The sun’s UV rays can damage nearly everything they touch. From human skin to shingles on your roof, you want to do all you can to avoid sun damage. Some of the types of damage to your roof are preventable, while others can’t be avoided. When the damage is bad enough, it’s time to replace the roof.
UV rays can fade your shingles. If you knew what your new shingles looked like, faded shingles are almost ghostly by comparison. Black fades to light gray, dark gray shingles fade to pale gray, etc. They tend to make your home look a lot older and run down than it is, which is why you want to avoid this if you can. If the shingles you have now are already that faded, you can replace the shingles without having to replace the whole roof.
To prevent faded shingles once you have new shingles on the roof, you can request a UV protection coating. The shingles either come that way or the roofing contractor can apply the coating after installation. It’s a quick spray over the whole roof and usually protects them for a year or two. Ask your roofing contractor if he provides this service or can install UV resistant shingles.
Warped, Bent, and Cracked Shingles
The sun’s UV rays can warp, bend, and crack shingles to the point that they look like a tornado hit the roof really hard. Pieces of shingle are barely hanging on, and winds cause the smaller fractured pieces to fall to the ground. This endangers your whole roof because the missing bits, cracks, and warped areas allow a lot of moisture to seep in underneath and rot the materials under the shingles. If left unrepaired, the water damage can cause the roof to sink and collapse or cause major water damage to your ceilings inside.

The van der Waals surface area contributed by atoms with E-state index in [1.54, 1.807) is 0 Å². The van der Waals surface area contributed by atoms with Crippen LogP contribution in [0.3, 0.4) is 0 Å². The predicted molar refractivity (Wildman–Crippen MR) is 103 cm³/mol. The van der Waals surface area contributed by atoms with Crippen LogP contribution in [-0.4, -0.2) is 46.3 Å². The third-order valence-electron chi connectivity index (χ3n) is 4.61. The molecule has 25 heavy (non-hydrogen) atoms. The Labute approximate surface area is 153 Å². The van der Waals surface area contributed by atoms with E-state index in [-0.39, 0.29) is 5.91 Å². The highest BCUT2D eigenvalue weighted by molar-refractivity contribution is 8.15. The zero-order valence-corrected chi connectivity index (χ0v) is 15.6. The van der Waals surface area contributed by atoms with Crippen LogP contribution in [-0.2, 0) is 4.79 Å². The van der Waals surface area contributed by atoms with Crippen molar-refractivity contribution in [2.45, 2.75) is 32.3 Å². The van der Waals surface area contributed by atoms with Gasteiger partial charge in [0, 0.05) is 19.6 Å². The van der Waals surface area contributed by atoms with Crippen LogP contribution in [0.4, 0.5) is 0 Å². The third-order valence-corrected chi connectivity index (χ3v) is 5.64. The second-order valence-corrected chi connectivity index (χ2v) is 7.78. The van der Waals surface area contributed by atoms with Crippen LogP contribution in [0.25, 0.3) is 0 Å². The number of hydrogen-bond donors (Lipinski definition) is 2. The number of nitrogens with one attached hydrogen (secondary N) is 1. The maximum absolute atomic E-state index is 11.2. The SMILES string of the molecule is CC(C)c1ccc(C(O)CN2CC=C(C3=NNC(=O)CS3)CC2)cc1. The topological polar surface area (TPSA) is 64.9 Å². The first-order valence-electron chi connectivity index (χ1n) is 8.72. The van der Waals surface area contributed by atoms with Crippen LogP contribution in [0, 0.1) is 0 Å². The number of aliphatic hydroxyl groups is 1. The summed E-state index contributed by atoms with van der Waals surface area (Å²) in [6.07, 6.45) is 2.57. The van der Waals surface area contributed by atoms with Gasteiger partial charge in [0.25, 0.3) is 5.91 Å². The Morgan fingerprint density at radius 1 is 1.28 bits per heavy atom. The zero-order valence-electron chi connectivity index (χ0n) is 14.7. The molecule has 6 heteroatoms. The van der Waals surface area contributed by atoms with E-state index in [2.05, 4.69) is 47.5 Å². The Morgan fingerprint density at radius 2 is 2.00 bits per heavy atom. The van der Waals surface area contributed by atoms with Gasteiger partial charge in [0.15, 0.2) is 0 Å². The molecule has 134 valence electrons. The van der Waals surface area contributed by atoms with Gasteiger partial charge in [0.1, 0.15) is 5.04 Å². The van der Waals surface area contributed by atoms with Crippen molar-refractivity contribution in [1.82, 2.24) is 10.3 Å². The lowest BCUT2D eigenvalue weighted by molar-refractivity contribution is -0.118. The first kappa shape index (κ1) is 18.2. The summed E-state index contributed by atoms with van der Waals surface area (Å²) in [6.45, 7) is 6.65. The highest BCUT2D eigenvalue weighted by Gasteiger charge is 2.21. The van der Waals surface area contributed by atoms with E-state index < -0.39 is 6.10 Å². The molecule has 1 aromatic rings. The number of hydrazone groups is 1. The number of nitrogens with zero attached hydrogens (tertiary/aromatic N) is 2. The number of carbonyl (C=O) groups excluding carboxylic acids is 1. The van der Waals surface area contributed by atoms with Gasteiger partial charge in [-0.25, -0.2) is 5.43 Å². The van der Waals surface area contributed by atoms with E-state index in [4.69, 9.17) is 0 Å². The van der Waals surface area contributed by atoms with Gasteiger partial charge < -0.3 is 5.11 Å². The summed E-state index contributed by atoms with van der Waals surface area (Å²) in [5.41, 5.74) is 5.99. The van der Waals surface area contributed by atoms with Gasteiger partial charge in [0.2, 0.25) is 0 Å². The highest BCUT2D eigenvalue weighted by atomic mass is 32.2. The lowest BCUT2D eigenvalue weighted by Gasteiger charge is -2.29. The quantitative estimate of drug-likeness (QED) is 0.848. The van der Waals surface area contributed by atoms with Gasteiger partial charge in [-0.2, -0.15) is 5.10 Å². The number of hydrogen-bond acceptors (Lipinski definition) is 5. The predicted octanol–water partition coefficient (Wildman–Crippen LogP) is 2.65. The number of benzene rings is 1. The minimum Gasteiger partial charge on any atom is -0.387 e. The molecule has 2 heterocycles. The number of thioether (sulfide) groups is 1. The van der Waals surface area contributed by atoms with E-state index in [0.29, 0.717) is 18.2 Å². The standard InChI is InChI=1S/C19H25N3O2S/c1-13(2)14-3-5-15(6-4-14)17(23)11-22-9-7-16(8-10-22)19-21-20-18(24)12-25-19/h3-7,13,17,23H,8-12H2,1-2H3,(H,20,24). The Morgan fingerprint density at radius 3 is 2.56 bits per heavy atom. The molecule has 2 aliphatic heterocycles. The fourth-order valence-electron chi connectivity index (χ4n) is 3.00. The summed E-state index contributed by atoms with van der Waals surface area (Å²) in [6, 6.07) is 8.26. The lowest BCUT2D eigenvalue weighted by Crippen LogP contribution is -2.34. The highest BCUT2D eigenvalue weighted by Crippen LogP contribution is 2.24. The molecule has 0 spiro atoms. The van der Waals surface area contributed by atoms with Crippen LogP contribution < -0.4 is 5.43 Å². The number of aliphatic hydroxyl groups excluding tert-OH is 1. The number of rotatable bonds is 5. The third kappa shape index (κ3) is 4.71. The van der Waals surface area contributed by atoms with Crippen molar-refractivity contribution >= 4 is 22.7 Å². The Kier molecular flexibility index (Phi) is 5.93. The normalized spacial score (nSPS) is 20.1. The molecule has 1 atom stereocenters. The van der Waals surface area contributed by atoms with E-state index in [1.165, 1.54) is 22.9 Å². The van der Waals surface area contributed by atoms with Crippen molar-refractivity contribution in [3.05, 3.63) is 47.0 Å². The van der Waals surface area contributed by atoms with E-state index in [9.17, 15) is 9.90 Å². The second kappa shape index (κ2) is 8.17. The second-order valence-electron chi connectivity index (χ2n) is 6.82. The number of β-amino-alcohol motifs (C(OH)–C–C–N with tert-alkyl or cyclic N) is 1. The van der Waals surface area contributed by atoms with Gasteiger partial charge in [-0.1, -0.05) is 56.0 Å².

Regular roof inspections can spot trouble areas before they get worse. Roof maintenance can replace a few trouble shingles to extend the life of your roof. It’s less costly to have these services performed than have to mitigate water damage and replace an entire roof.
Shrinking of the Membrane Under the Shingles
There is a rubber or vinyl membrane underneath the shingles that helps keep water out. Extreme radiation and heat from the UV rays can cause this membrane to shrink. With the shingles nailed down over the top of the membrane, the shrinkage causes shingles to shift and buckle or come loose.
You can prevent the shrinkage of the membrane by having really great ventilation in the roof. The heat that can accumulate in an attic escapes through the vents thereby decreasing the heat that can affect the membrane. It helps to keep the membrane cooler than the outside temperatures, which in turn prevents damage to the shingles that are nailed on top. Attic fans help too.
Other Approaches to Prevent Damage or Protect the Roof
While trees can make a mess in your gutters every fall, they also provide protection from the sun and the heat that can damage a roof. If you plant some tall, fast-growing trees near the house, you can get a lot of coverage for your roof from those trees. Concerns about cleaning leaves out of gutters are resolved by covering the gutters with gutter guards. The leaves can fall from the trees that protect the roof, but the gutter guards prevent the leaves from collecting in the gutters. It’s a win-win.
Another option is to replace your shingles with an entirely different type of roofing material. Metal roofs cannot be damaged by the sun’s UV rays, nor can terra cotta shingles. Highly specialized thermoplastic olefin (TPO) roofing is UV resistant, but the cost isn’t for everyone.
Painting your roof with reflective roof paint sounds odd, but it is a very effective way to protect your roof against the sun. Ask your roofing contractor if he has experience with roof paint and whether or not he provides this service. The roof paint lasts longer than the UV spray on coating, but it isn’t a permanent means of protection over the life of the roof. Ask your contractor what your available options are to keep your roof looking its best and prevent damage.